National “my Social Security Week is taking place July 19 – 25, 2015. This is a great time to become familiar with your Social Security benefits. Social Security is an important source of retirement income, especially for women. According to the Social Security Administration, women represent 57 percent of all Social Security beneficiaries age 62 and older and approximately 68 percent of all beneficiaries age 85 and older.
Two of the most common life events that can impact your Social Security benefit are divorce and widowhood; both experiences are emotional as well as unexpected, and they often have a huge effect on a woman’s financial life. Understanding how your Social Security benefits will change and planning ahead can help you or others you know to better navigate these difficult situations.
Social Security & Divorce
Although more women are participating in the workforce, the wage gap and years women spend as unpaid caregivers means that women often earn benefits that are lower than their husband’s or ex-husband’s benefits. When you decide to apply for retirement benefits, the Social Security Administration will calculate the benefits for which you are eligible—your own as a worker, yours as a spouse or ex-spouse (or widow or ex-widow).
The good news is that a divorced woman can apply to receive Social Security divorced spousal benefits without filing any special papers at the time of divorce, and it doesn’t matter if her ex-husband has remarried. What does matter is if you were married to your ex for at least ten years and are currently unmarried. If you remarry, you generally cannot collect benefits on your former spouse’s record unless your later marriage ends, either by death, divorce or annulment.
If you meet these requirements, you can collect a benefit up to 50% of your ex-spouse’s Social Security benefit. (Of course, there is an exception if you remarry after age 60; in that case you can still claim a divorced spousal benefit if you meet the other requirements.) Finally, if your ex is deceased and you are unmarried, you can collect survivor’s benefits, which would be 100% of your ex-spouse’s Social Security benefit.
Social Security & Widowhood
Widowhood is an experience that many of us do not like to think about, but for most married women, it is highly likely that they will become widows one day. Women are four times more likely than men to outlive their spouses, and 85% of women over the age of 85 are widows[i].
Widows depend on Social Security for a larger percentage of their total income. For 20% of women over age 80, Social Security is their sole source of income[ii]. If you are the widow or widower of a person who was eligible for Social Security benefits, you can receive survivors benefits at your full retirement age or reduced benefits as early as age 60. You can also begin receiving benefits as early as age 50 if you are disabled and the disability started before or within seven years of the worker’s death.
For younger widows, you can receive a survivors benefit at any age if you take care of the deceased worker’s child who is under age 16 or is disabled and receives benefits on the worker’s record. Similar to a divorced spouse, if you remarry after you reach age 60 (age 50 if disabled), your remarriage will not affect your eligibility for survivors benefits.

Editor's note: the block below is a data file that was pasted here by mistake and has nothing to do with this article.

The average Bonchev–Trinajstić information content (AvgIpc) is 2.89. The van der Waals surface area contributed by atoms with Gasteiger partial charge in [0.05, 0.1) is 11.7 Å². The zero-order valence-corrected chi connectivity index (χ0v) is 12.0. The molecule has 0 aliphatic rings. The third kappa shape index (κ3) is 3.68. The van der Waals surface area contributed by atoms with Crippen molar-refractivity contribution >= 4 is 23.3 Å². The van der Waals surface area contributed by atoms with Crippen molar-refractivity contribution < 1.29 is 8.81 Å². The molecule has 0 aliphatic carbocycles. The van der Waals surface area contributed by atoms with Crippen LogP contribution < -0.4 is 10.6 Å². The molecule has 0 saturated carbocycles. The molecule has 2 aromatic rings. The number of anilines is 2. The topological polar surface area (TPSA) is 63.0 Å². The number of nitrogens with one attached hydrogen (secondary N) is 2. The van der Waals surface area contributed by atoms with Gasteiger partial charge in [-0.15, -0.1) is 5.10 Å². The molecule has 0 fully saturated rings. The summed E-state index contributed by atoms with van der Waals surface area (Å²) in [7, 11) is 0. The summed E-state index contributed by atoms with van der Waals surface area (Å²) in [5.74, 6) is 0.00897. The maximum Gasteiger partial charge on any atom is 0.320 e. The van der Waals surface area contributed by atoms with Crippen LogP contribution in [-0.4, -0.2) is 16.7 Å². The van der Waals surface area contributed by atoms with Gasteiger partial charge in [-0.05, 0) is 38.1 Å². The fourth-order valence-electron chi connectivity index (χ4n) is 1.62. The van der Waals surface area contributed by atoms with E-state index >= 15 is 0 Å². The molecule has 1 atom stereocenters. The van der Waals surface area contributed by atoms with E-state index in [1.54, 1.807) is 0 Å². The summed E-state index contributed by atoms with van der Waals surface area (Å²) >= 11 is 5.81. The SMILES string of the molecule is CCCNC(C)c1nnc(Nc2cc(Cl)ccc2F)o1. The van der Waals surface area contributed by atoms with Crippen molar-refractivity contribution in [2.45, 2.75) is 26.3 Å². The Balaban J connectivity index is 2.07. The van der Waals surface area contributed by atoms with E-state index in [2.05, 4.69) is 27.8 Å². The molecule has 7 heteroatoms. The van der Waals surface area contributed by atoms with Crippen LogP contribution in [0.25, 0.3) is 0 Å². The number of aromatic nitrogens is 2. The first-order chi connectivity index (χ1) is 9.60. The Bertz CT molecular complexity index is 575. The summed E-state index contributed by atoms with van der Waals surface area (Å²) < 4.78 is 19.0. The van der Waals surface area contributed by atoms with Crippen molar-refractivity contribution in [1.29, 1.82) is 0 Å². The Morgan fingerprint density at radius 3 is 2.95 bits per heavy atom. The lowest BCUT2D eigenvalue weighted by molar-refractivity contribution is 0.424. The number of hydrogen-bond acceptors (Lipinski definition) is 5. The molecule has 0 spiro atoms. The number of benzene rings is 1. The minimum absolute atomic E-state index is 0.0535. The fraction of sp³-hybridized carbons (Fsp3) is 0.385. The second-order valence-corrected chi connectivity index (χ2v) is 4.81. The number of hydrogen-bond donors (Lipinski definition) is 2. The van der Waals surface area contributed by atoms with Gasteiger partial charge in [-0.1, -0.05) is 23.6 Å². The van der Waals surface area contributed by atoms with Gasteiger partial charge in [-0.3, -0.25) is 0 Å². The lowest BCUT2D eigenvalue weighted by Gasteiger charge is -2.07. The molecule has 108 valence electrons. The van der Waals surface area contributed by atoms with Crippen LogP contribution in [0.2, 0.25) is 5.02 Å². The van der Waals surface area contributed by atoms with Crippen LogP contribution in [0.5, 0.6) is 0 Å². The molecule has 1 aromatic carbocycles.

An important fact to keep in mind, too, is that each individual can only receive one Social Security benefit. If both you and your spouse receive a Social Security benefit each month and your spouse dies, you can continue to receive whichever benefit is higher, but not both! This could cause a reduction in total household income after a spouse dies, despite the fact that living expenses often remain the same.
WISER has additional information and resources available at www.wiserwomen.org, including a feature article, Making the Most of Social Security Retirement Benefits if You’re Divorced. WISER also encourages everyone to set up an online account through “my Social Security” on the Social Security Administration’s website. You can use this account to access your online Social Security statement, keep track of your earnings and verify them every year, get an estimate of your future benefits if you are still working, and get details about benefits for your spouse and dependents’ if you die. You can also get an estimate of your disability benefits if you were to become disabled.
Setting up an online Social Security account is easy and takes only a few minutes, so do it today! It’s a great way to celebrate National my Social Security Week and get to know your benefits.
This blog is part of an ongoing series for the “Campaign for a Secure Retirement: Helping Millions of Americans Plan and Save for Retirement;” the Campaign is a joint educational retirement campaign to encourage retirement planning and saving and to promote the online Social Security Statement, available through my Social Security, as an important retirement planning tool.
[i] Society of Actuaries & WISER, Impact of Retirement Risk on Women, 2014.
[ii] Government Accountability Office (GAO), Women’s Retirement Security report, July 2012.